Fauvism is the style of les Fauves, a group of early 20th-century modern artists whose works emphasized painterly qualities and strong color over the representational or realistic values retained by Impressionism. While Fauvism as a style began around 1904 and continued beyond 1910, the movement as such lasted only a few years, 1905–1908, had three exhibitions; the leaders of the movement were Henri Matisse. Besides Matisse and Derain, other artists included Albert Marquet, Charles Camoin, Louis Valtat, Jean Puy, Maurice de Vlaminck, Henri Manguin, Raoul Dufy, Othon Friesz, Georges Rouault, Jean Metzinger, Kees van Dongen and Georges Braque; the paintings of the Fauves were characterized by wild brush work and strident colors, while their subject matter had a high degree of simplification and abstraction. Fauvism can be classified as an extreme development of Van Gogh's Post-Impressionism fused with the pointillism of Seurat and other Neo-Impressionist painters, in particular Paul Signac. Other key influences were Paul Cézanne and Paul Gauguin, whose employment of areas of saturated color—notably in paintings from Tahiti—strongly influenced Derain's work at Collioure in 1905.

In 1888 Gauguin had said to Paul Sérusier: "How do you see these trees? They are yellow. So, put in yellow. Put in vermilion." Fauvism has been compared to Expressionism, both in its use of pure color and unconstrained brushwork. Some of the Fauves were among the first avant-garde artists to collect and study African and Oceanic art, alongside other forms of non-Western and folk art, leading several Fauves toward the development of Cubism. Gustave Moreau was the movement's inspirational teacher. Moreau's broad-mindedness and affirmation of the expressive potency of pure color was inspirational for his students. Matisse said of him, "He did not set us off the roads, he disturbed our complacency." This source of empathy was taken away with Moreau's death in 1898, but the artists discovered other catalysts for their development. In 1896, Matisse an unknown art student, visited the artist John Russell on the island of Belle Île off the coast of Brittany. Russell was an Impressionist painter; the next year he returned as Russell's student and abandoned his earth-colored palette for bright Impressionist colors stating, "Russell was my teacher, Russell explained color theory to me."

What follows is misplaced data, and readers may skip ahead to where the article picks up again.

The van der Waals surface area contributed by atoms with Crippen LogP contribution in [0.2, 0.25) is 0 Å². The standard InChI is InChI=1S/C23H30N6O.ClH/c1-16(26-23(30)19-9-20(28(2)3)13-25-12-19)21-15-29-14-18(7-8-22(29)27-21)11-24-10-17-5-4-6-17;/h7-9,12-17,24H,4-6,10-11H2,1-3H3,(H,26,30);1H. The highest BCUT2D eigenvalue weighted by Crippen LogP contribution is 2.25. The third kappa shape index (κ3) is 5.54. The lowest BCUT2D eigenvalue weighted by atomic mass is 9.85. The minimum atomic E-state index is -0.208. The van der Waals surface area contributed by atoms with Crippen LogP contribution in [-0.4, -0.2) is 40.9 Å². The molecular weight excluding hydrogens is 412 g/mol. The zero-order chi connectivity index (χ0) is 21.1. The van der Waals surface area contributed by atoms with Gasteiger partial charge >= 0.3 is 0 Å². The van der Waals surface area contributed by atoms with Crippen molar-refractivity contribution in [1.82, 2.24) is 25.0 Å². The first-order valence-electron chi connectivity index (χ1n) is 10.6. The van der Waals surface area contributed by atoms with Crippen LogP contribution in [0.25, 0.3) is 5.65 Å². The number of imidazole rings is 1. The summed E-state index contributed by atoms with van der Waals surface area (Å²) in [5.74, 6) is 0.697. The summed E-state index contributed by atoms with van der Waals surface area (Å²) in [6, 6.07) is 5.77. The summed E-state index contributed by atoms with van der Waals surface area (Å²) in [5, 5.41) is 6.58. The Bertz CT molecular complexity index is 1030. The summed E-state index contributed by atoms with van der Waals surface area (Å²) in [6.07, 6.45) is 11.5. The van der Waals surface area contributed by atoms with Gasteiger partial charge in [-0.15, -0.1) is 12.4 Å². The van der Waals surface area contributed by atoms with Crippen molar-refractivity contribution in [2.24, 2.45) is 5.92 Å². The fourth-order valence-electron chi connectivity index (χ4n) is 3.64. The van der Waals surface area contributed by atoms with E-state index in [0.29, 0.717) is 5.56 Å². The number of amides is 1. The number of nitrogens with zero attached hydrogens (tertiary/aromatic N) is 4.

Russell gave Matisse a Van Gogh drawing. In 1901, Maurice de Vlaminck encountered the work of Van Gogh for the first time at an exhibition, declaring soon after that he loved Van Gogh more than his own father. In parallel with the artists' discovery of contemporary avant-garde art came an appreciation of pre-Renaissance French art, shown in a 1904 exhibition, French Primitives. Another aesthetic influence was African sculpture, of which Vlaminck and Matisse were early collectors. Many of the Fauve characteristics first cohered in Matisse's painting, Calme et Volupté, which he painted in the summer of 1904, while he was in Saint-Tropez with Paul Signac and Henri-Edmond Cross. After viewing the boldly colored canvases of Henri Matisse, André Derain, Albert Marquet, Maurice de Vlaminck, Kees van Dongen, Charles Camoin, Jean Puy at the Salon d'Automne of 1905, the critic Louis Vauxcelles disparaged the painters as "fauves", thus giving their movement the name by which it became known, Fauvism; the artists shared their first exhibition at the 1905 Salon d'Automne.